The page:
COMPUTING SCIENCE

# Graph Theory in Practice: Part I

# Connect the Dots

The graphs studied by graph theorists have nothing to do with the wiggly-line charts that plot stock prices. Here is a definition of a graph, in all its glory of abstraction: A graph is a pair of sets, *V* and *E*, where every element of *E* is a two-member set whose members are elements of *V*. For example, this is a graph: *V* = {*a*, *b*, *c*}, *E* = {{*a*, *b*}, {*a*, *c*}}.

So much for definitions; most of us prefer to think of our graphs graphically. And in fact everyone knows that what graph theory is *really* about is connecting the dots. The set *V* is made up of vertices (also known as nodes), which are drawn as dots. The set *E* consists of edges (also called arcs, links or bonds), and each edge is drawn as a line joining the two vertices at its end points. Thus the graph defined abstractly above looks like this:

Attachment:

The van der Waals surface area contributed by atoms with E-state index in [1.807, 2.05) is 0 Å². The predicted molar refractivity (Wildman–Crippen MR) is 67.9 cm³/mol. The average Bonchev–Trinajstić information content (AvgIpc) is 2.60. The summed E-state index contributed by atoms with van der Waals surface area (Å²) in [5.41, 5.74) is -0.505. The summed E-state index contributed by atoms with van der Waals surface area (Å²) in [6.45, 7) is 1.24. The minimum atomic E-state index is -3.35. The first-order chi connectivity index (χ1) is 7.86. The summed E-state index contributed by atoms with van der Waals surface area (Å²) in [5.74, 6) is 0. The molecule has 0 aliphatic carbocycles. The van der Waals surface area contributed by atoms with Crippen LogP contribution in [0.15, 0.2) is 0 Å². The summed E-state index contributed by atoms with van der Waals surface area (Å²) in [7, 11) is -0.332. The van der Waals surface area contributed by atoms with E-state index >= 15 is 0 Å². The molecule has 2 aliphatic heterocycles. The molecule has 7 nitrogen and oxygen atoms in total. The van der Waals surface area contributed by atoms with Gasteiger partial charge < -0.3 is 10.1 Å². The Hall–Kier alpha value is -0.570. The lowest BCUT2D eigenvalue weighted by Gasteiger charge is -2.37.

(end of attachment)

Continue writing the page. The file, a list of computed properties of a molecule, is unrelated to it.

Most of the time, a picture is worth at least a thousand sets, and yet there are reasons for retaining the more formal definition. When you look at a graph drawing, it's hard not to focus on the arrangement of the dots and lines, but in graph theory all that matters is the pattern of connections: the topology, not the geometry. These three diagrams all depict the same graph:

Each of the graphs sketched above is in one piece, but not all the vertices in a graph have to be joined by edges; disconnected components can be parts of a single graph. "Multigraphs" are allowed to have multiple edges connecting the same pair of vertices. And some graphs have self-loops: edges whose two ends are both attached to the same vertex. Another variation is the directed graph, where each edge can be traversed in only one direction.

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